Resident pleads guilty to tax charges

Staff Writer
Woodford Times

Metamora resident Lakhvir Nijher pled guilty to filing a false corporate income tax return and mail fraud that resulted in failure to pay an estimated $1 million in federal and state tax revenue.  

Nijher operated the Heights BP at 4430 N. Prospect Road and Nijher Mart in Washington. Nijher waived indictment and pled guilty to an information charging him with one count each of filing a false corporate tax return and mail fraud.  

According to court documents, Nijher provided accountants with false information that directly led to the filing of false income tax returns for the businesses.  Nijher operated the Heights BP at 4430 N. Prospect Road and Nijher Mart in Washington. Nijher waived indictment and pled guilty to an information charging him with one count each of filing a false corporate tax return and mail fraud.  

Nijher maintained handwritten ledgers of the daily sales figures for the three businesses and repeatedly submitted to the accountant figures that under-reported true sales.

As a result, the three businesses’ gross receipts were under-reported on their respective returns by approximately $4.8 million for the years 2008, 2009, and 2010.  Further, Nijher provided accountants with false information used to prepare Illinois Sales and Use Tax Returns.

Court documents stated that investigation by the Illinois Department of Revenue established that Nijher filed false monthly State Use Tax returns that substantially under-reported sales at the gas stations.  Dating back to 2005, Nijher failed to report approximately $6.3 million in sales, resulting in a tax loss to the state of Illinois of approximately $490,000.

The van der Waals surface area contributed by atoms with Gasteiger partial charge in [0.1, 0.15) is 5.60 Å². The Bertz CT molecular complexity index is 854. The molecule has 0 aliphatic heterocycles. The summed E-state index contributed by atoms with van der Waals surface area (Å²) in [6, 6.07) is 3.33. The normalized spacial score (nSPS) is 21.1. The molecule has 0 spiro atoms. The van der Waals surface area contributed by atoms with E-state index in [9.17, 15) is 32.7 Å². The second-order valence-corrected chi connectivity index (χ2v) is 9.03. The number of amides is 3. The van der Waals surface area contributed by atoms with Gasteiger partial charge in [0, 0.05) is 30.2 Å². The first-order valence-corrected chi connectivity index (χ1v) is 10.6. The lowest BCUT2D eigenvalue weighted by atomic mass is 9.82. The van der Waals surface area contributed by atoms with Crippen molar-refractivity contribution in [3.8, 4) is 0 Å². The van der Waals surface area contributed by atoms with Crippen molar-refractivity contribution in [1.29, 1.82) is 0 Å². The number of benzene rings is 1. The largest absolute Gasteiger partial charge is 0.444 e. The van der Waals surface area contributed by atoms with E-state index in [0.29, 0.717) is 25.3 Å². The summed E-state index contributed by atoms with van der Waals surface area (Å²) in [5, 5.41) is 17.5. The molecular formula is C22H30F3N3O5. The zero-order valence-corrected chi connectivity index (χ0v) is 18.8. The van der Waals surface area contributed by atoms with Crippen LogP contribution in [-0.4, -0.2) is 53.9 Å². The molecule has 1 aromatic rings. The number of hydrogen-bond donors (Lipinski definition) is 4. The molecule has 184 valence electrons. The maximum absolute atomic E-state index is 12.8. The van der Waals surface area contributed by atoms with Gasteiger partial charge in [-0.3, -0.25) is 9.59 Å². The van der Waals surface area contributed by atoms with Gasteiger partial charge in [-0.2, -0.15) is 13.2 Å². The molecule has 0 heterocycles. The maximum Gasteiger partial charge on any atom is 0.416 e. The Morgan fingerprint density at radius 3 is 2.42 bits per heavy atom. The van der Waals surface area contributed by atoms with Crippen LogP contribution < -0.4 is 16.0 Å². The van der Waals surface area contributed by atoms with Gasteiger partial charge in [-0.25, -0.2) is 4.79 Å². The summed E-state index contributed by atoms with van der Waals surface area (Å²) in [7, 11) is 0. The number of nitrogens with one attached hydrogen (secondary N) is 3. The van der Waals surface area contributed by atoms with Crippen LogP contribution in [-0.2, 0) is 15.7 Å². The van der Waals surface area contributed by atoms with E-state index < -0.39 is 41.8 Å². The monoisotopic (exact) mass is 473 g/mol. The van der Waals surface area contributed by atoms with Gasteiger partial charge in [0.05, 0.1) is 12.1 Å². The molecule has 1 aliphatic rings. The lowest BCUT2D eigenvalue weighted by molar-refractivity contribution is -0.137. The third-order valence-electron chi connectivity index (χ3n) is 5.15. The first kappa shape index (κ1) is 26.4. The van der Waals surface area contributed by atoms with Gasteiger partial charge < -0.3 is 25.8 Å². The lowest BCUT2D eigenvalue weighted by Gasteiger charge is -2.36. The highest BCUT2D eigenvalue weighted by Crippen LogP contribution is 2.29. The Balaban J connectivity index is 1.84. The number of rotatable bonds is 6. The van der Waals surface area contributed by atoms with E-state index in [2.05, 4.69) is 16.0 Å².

In January 2009, court documents said that Nijher filed an Offer in Compromise with the IRS in an attempt to stop collection of a personal tax liability of approximately $174,000 for the 1998 and 1999 tax years. That offer was later amended to limit the request to the 1999 tax year. In the offer, Nijher falsely represented that he had insufficient assets and income to pay the full amount, representing that he worked as a cashier at the Peoria Heights station and earned gross monthly wages of $1,000, prosecutors said. But prosecutors said Nijher owned the station and had substantially higher monthly income. Based on the under-reported income from the various business and personal tax returns, the total federal tax loss is approximately $581,855.  

He is currently on bond awaiting sentencing, which is scheduled on April 18, 2013. Nijher could face up to three years in prison for the tax charges. For mail fraud, the maximum  penalty is as much as 20 years in prison.  

Both offenses carry fines of up to $250,000.

-From the U.S. Attorney’s office